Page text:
Pirates Lane Video

Wedding Videography


Enhance your wedding videography package with our livestreaming coverage. Our livestream service offers single-camera coverage using a high-quality zoom lens camera, ensuring your online audience can experience the entire ceremony space with beautiful close-ups of the vows. We capture audio using a shotgun microphone on the camera and a digital wireless microphone, mixed on our mobile studio platform to deliver crystal-clear sound.

Natalie & Micah's Wedding Livestream


We would like to thank our family and friends for being here today to celebrate our marriage. More than anything else, it’s the presence of the people we love that makes this a joyous occasion. You have all played a very special role in our lives.


Natalie and Micah's wedding will be going live on November 26, 2023 at 4 pm. If you don't see the livestream playing by 4 pm (or if it stops at any point) try refreshing the page.


Below is the flow of the ceremony so you can follow along: 


According to Judaic law, every bride is given a Ketubah – a marriage contract
in which the bride and groom declare their lifetime responsibilities and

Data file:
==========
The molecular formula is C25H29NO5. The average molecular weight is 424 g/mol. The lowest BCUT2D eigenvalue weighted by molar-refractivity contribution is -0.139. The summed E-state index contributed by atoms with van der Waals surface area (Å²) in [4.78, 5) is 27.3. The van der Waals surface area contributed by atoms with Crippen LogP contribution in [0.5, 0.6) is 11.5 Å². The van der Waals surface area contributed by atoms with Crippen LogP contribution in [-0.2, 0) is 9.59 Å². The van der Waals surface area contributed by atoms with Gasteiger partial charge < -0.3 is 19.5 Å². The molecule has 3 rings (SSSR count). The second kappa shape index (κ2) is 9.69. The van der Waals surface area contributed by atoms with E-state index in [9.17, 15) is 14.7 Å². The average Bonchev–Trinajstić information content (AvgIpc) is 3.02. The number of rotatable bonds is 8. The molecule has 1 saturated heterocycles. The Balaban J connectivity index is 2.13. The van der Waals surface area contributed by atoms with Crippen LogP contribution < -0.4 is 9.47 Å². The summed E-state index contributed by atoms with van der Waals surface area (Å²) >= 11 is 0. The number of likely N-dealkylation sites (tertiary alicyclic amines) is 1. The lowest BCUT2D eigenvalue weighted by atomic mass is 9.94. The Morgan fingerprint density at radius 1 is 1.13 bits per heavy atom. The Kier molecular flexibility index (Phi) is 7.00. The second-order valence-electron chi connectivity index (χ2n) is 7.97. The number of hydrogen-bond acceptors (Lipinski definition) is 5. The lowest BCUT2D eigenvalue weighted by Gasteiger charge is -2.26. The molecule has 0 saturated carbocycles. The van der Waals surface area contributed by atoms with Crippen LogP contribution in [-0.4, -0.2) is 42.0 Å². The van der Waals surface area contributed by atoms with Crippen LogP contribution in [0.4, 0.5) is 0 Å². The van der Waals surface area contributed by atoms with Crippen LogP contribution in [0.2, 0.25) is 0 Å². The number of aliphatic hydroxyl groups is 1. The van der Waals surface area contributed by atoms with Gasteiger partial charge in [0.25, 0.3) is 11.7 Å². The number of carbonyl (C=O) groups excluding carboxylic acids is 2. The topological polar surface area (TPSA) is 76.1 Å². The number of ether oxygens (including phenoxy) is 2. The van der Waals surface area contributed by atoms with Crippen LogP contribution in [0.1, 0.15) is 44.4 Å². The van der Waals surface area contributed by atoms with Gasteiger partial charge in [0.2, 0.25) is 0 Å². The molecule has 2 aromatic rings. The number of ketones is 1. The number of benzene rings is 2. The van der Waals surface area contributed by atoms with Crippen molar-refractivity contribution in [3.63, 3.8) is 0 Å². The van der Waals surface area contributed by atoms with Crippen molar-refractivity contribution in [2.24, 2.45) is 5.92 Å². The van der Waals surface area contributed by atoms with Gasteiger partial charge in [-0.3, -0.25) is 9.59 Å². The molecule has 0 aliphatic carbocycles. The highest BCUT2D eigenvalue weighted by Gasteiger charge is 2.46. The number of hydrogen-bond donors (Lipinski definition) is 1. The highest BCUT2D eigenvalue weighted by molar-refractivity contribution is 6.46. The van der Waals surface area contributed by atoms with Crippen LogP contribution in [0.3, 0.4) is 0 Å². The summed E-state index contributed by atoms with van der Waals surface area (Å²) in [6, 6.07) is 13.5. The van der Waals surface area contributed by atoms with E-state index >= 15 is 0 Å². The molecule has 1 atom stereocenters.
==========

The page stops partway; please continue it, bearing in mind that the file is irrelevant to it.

promises of love and affection to one another. Prior to the wedding ceremony,
the immediate family gathers to witness the signing of this contract.

Natalie and Micah will be married under a wedding canopy known as a Chuppah.The Chuppah symbolizes the new home being created by the marriage. It consists of a single cloth canopy and is open on all four sides to represent the hospitality and sense of community Natalie & Micah hope to create in their own home.

Wine represents joy in Judaism, and after reciting the blessing, the Rabbi invites
the couple to sip from the cup. This cup of grape juice or wine is symbolic of
the cup of life. As they share this cup, they undertake to share all that the future
may bring. Then comes a second short blessing, called the shehecheyanu. This
blessing gives thanks for the delight of reaching this wonderful moment.

The Seven Blessings are a key part of the wedding ceremony. have chosen to share blessings centering on love, compassion, celebration, and the miracle of creation. These blessings are often read in both Hebrew and English, and shared by a variety of family members or friends.

The bride and groom will place wedding bands on each other's fingers to represent their commitment to each other. In accordance with Jewish tradition, the wedding rings are unadorned by stones or decorations and placed on the index finger.

As the ceremony comes to an end, the groom is invited to step on a glass inside
a cloth bag to shatter it. The breaking of the glass holds multiple meanings. The
shattering of the glass marks the breaking down of barriers between people of
different cultures and faiths. The breaking of this glass traditionally marks the end of the wedding ceremony and the beginning of the wedding celebration.
 "When the glass breaks, guests shout "Mazel Tov" for good luck."

Following the conclusion of the ceremony, the bride and groom will spend a few minutes relaxing alone in a private room to celebrate and soak in their new relationship as a married couple.